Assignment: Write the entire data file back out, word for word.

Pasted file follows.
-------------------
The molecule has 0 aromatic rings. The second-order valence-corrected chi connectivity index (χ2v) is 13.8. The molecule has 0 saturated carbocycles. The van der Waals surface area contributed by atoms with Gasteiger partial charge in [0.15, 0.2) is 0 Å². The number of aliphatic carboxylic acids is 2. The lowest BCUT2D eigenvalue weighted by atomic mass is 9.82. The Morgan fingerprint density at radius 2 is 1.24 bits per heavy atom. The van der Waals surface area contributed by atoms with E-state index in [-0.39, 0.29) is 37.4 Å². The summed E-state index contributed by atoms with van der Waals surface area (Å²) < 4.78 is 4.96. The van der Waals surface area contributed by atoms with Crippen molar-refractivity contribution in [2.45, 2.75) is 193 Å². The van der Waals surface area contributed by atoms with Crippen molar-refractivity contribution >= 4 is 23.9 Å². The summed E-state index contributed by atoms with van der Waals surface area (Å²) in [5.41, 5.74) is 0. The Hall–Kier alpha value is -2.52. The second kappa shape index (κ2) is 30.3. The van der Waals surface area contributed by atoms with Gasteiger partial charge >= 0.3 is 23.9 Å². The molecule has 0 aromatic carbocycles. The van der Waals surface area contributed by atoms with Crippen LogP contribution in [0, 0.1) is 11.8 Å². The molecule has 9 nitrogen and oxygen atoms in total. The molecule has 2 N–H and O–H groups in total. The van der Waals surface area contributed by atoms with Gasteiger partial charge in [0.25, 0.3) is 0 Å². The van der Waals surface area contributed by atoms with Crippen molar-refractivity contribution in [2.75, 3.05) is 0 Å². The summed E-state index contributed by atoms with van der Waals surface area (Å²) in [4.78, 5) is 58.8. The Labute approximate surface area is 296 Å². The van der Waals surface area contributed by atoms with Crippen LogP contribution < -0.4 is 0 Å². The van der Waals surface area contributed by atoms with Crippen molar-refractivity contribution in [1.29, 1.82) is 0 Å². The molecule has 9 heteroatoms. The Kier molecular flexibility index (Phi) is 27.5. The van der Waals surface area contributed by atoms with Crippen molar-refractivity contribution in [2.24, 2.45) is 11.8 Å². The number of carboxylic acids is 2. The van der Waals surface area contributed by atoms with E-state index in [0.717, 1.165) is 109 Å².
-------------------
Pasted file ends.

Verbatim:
The molecule has 0 aromatic rings. The second-order valence-corrected chi connectivity index (χ2v) is 13.8. The molecule has 0 saturated carbocycles. The van der Waals surface area contributed by atoms with Gasteiger partial charge in [0.15, 0.2) is 0 Å². The number of aliphatic carboxylic acids is 2. The lowest BCUT2D eigenvalue weighted by atomic mass is 9.82. The Morgan fingerprint density at radius 2 is 1.24 bits per heavy atom. The van der Waals surface area contributed by atoms with E-state index in [-0.39, 0.29) is 37.4 Å². The summed E-state index contributed by atoms with van der Waals surface area (Å²) < 4.78 is 4.96. The van der Waals surface area contributed by atoms with Crippen molar-refractivity contribution in [2.45, 2.75) is 193 Å². The van der Waals surface area contributed by atoms with Crippen molar-refractivity contribution >= 4 is 23.9 Å². The summed E-state index contributed by atoms with van der Waals surface area (Å²) in [5.41, 5.74) is 0. The Hall–Kier alpha value is -2.52. The second kappa shape index (κ2) is 30.3. The van der Waals surface area contributed by atoms with Gasteiger partial charge >= 0.3 is 23.9 Å². The molecule has 0 aromatic carbocycles. The van der Waals surface area contributed by atoms with Crippen LogP contribution in [0, 0.1) is 11.8 Å². The molecule has 9 nitrogen and oxygen atoms in total. The molecule has 2 N–H and O–H groups in total. The van der Waals surface area contributed by atoms with Gasteiger partial charge in [0.25, 0.3) is 0 Å². The van der Waals surface area contributed by atoms with Crippen molar-refractivity contribution in [2.75, 3.05) is 0 Å². The summed E-state index contributed by atoms with van der Waals surface area (Å²) in [4.78, 5) is 58.8. The Labute approximate surface area is 296 Å². The van der Waals surface area contributed by atoms with Crippen LogP contribution < -0.4 is 0 Å². The van der Waals surface area contributed by atoms with Crippen molar-refractivity contribution in [1.29, 1.82) is 0 Å². The molecule has 9 heteroatoms. The Kier molecular flexibility index (Phi) is 27.5. The van der Waals surface area contributed by atoms with Crippen molar-refractivity contribution in [2.24, 2.45) is 11.8 Å². The number of carboxylic acids is 2. The van der Waals surface area contributed by atoms with E-state index in [0.717, 1.165) is 109 Å².